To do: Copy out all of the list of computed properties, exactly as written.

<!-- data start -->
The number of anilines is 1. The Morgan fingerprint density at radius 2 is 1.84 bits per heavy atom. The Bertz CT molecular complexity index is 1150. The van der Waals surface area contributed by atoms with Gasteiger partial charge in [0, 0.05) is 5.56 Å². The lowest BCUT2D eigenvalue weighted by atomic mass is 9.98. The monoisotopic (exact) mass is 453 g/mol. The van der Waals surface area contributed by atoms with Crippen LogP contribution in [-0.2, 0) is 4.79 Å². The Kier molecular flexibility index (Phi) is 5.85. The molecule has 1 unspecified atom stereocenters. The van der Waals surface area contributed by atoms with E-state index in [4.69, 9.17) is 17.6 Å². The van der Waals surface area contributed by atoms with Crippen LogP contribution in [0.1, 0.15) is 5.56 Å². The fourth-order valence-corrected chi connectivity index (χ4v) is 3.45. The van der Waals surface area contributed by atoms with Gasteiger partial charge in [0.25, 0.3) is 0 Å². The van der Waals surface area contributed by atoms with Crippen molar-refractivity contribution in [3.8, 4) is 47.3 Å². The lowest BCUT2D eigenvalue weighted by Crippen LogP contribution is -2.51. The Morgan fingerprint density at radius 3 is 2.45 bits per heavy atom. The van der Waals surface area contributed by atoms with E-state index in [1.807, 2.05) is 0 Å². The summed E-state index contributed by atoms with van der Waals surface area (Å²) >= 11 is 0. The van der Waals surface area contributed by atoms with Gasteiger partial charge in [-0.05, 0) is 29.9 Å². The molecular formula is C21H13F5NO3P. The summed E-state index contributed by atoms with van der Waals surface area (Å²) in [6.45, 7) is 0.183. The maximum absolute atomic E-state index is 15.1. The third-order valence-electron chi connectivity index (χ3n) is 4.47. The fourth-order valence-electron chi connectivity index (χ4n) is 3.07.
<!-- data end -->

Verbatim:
The number of anilines is 1. The Morgan fingerprint density at radius 2 is 1.84 bits per heavy atom. The Bertz CT molecular complexity index is 1150. The van der Waals surface area contributed by atoms with Gasteiger partial charge in [0, 0.05) is 5.56 Å². The lowest BCUT2D eigenvalue weighted by atomic mass is 9.98. The monoisotopic (exact) mass is 453 g/mol. The van der Waals surface area contributed by atoms with Crippen LogP contribution in [-0.2, 0) is 4.79 Å². The Kier molecular flexibility index (Phi) is 5.85. The molecule has 1 unspecified atom stereocenters. The van der Waals surface area contributed by atoms with E-state index in [4.69, 9.17) is 17.6 Å². The van der Waals surface area contributed by atoms with Crippen LogP contribution in [0.1, 0.15) is 5.56 Å². The fourth-order valence-corrected chi connectivity index (χ4v) is 3.45. The van der Waals surface area contributed by atoms with Gasteiger partial charge in [0.25, 0.3) is 0 Å². The van der Waals surface area contributed by atoms with Crippen molar-refractivity contribution in [3.8, 4) is 47.3 Å². The lowest BCUT2D eigenvalue weighted by Crippen LogP contribution is -2.51. The Morgan fingerprint density at radius 3 is 2.45 bits per heavy atom. The van der Waals surface area contributed by atoms with E-state index in [1.807, 2.05) is 0 Å². The summed E-state index contributed by atoms with van der Waals surface area (Å²) >= 11 is 0. The van der Waals surface area contributed by atoms with Gasteiger partial charge in [-0.05, 0) is 29.9 Å². The molecular formula is C21H13F5NO3P. The summed E-state index contributed by atoms with van der Waals surface area (Å²) in [6.45, 7) is 0.183. The maximum absolute atomic E-state index is 15.1. The third-order valence-electron chi connectivity index (χ3n) is 4.47. The fourth-order valence-electron chi connectivity index (χ4n) is 3.07.